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Hidden Charms in Landscape

by Nellie Neal

Gardeners often face a challenge when they move into an established landscape. One finds a huge thicket right in the middle of the lawn. Another sees a collapsing wall, another a beautiful shrub that blooms where no one can see it. In these gardens, an apparent barrier to enjoyment can be transformed into a hidden treasure. 

While the first instinct may be to clear away such seeming impediments, surprise yourself by using them to enhance the landscape. Locate a bench behind that thicket, and wind a path to it. Sit down, look out behind the thicket, and install a flowerbed to be seen only from the new vantage point. You’ve created a garden destination, a place of hidden refuge both you and your garden visitors will seek out.

Repairing broken garden walls can be expensive, and even if you just tear it out, there’s all that rubble to deal with. But you can lead eyes and feet to find out what’s hidden there. Add an urn to the broken area with a vine spilling everywhere, and plant a clumping groundcover in front of it for camouflage. Now only pieces of wall will be visible, becoming a border with planted surprises instead of an eyesore. If there’s room for it, add a row of flowering trees behind that wall to lift the eye. When the wall ends abruptly, or if you find an ample pile of broken pieces out there, stack up a grotto to shelter a small piece of art just out of view.  

Good advice to anyone taking over an existing garden: take your time. It’s likely you don’t know everything that’s planted, so wait to see what will emerge. Each season may well bring surprises like bulbs or a creeping perennial lost in the mulch. Often it’s a dreary bed behind the garage where a lone shrub blooms boldly. Maybe the previous gardener dug up everything else in the bed, built a structure that shaded everything else, or perhaps time has taken its toll on the other plants.

Think seriously before moving that beauty to a more prominent spot. The longer it’s been there, the harder it will be to move it successfully. Plan instead to feature its bold color by adding plants that will bloom in similar colors in opposite seasons.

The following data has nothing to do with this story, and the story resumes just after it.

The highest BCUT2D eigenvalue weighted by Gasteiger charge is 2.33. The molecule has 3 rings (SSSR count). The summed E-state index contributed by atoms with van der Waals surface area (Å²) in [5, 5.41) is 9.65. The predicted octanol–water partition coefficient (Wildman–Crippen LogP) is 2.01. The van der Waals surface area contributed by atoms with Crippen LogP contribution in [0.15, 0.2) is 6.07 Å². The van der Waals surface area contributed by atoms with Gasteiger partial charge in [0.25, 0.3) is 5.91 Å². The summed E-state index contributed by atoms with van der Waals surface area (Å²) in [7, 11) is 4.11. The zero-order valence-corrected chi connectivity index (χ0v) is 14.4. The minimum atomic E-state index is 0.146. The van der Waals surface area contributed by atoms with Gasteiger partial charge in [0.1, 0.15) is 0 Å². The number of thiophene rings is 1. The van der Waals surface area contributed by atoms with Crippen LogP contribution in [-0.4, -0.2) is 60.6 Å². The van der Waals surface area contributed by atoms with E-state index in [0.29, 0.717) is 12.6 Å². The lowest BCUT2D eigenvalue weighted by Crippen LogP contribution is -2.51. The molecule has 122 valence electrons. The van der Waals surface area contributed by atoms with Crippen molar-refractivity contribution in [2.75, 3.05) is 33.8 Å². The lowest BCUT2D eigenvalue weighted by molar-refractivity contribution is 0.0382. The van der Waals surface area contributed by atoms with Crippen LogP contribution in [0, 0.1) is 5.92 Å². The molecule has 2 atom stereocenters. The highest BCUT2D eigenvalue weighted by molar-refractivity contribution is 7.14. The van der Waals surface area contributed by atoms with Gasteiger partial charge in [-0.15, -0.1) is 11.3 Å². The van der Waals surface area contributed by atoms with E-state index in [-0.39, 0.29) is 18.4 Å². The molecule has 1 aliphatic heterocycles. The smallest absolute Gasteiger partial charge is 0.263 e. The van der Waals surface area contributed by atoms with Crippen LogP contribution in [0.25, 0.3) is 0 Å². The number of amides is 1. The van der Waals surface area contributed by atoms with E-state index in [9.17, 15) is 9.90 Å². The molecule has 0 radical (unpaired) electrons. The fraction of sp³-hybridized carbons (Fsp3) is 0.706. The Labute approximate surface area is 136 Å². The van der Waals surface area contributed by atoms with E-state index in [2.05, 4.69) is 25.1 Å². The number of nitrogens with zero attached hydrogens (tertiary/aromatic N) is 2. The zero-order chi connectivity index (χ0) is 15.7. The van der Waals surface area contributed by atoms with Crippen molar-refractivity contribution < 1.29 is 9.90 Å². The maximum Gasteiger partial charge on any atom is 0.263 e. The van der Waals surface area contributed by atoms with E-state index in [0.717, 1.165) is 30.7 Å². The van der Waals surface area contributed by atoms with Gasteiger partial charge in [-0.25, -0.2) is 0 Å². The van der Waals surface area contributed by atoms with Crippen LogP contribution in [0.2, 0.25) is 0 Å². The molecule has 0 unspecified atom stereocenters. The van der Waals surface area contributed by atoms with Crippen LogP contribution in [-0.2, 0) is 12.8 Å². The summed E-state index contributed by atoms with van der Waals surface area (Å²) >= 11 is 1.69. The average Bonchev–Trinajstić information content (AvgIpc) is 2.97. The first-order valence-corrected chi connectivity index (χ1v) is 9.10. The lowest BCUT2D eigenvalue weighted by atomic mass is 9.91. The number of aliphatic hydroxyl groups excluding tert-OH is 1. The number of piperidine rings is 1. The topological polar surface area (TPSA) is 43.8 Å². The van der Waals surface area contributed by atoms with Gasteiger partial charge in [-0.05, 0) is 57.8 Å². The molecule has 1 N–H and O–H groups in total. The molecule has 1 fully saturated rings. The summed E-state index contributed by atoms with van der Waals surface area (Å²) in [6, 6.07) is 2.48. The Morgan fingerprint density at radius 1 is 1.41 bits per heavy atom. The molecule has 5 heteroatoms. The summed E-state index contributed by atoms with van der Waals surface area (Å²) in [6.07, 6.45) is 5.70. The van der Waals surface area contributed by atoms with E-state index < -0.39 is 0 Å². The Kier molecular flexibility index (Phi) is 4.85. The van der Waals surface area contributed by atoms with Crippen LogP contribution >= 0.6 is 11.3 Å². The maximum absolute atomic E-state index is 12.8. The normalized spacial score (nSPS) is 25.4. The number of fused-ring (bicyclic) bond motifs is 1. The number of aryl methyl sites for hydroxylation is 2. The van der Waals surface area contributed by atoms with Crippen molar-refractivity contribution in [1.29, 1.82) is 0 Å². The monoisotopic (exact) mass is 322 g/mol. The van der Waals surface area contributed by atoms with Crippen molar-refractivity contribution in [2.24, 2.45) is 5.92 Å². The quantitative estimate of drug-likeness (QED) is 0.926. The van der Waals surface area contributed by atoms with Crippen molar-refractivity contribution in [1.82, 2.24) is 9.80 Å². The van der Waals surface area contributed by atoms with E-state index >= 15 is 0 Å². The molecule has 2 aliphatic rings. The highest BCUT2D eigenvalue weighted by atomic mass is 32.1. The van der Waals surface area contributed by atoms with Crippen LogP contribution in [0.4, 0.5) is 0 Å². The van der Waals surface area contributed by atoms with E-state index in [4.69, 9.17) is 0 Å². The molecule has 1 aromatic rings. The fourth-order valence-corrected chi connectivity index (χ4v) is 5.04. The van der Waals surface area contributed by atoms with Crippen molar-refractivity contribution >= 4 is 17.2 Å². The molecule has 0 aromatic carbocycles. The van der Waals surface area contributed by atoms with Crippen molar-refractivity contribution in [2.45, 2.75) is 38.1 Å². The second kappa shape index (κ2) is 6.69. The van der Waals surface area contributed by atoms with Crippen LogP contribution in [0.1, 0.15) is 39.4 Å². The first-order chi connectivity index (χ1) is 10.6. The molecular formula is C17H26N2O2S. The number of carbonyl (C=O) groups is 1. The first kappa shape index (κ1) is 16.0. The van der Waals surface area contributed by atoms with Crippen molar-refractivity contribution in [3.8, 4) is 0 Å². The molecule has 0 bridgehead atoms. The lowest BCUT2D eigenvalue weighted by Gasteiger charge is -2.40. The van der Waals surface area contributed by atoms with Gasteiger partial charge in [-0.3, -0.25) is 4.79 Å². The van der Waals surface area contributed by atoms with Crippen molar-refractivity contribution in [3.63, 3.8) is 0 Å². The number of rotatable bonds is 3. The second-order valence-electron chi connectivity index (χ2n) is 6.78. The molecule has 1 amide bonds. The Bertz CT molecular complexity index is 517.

Signposts, pieces of art, and garden plaques can work as surprises, too, and add their own sense of whimsy. Where that path seems to lead nowhere, point a sign that says, ‘Road to Rio’ or ‘Turn Back Now’. A group of deciduous shrubs may look quite bland in winter, but a gnome or a gargoyle nestled beneath them will be revealed only when the leaves fall. Add a sweet sentiment, or a naughty one, with a garden plaque hidden in a deciduous tree or in that grotto. You’ll smile every time you see it.

But if you’ve just begun a garden on a new homesite, plan for surprises. As you design that new landscape, create a corner to turn, or a path that goes somewhere unexpected. Add a bench, a sculpture, or a stunning plant, and your garden will soon have hidden charms.

When working with a landscape architect or garden designer, let the professional know of your desire to include surprises in the plan. In a standard sized backyard, a large mounded garden bed will provide plenty of planting space and a nook behind it. Let your imagination run wild to make the most of that spot. Anything from a table and chairs to a gazebo can welcome you; add a bit of fence or a circle of shrubs, and you’ll want to live in the new garden room.  Even a narrow garden, or the shady passages between houses, can hold surprises for those who stroll through. Hang banners or plaques to obscure the view straight through the space; change them with the seasons if there’s not enough sun for flowering plants to add color. Plant shrubs across the gap with a gate to one side for three impacts in one: the plants will be handsome and the gate offers beautiful access that leads you to the scene. The garden rooms on each side of the hedge offer new planting opportunities and that’s perhaps the best surprise for any gardener. 

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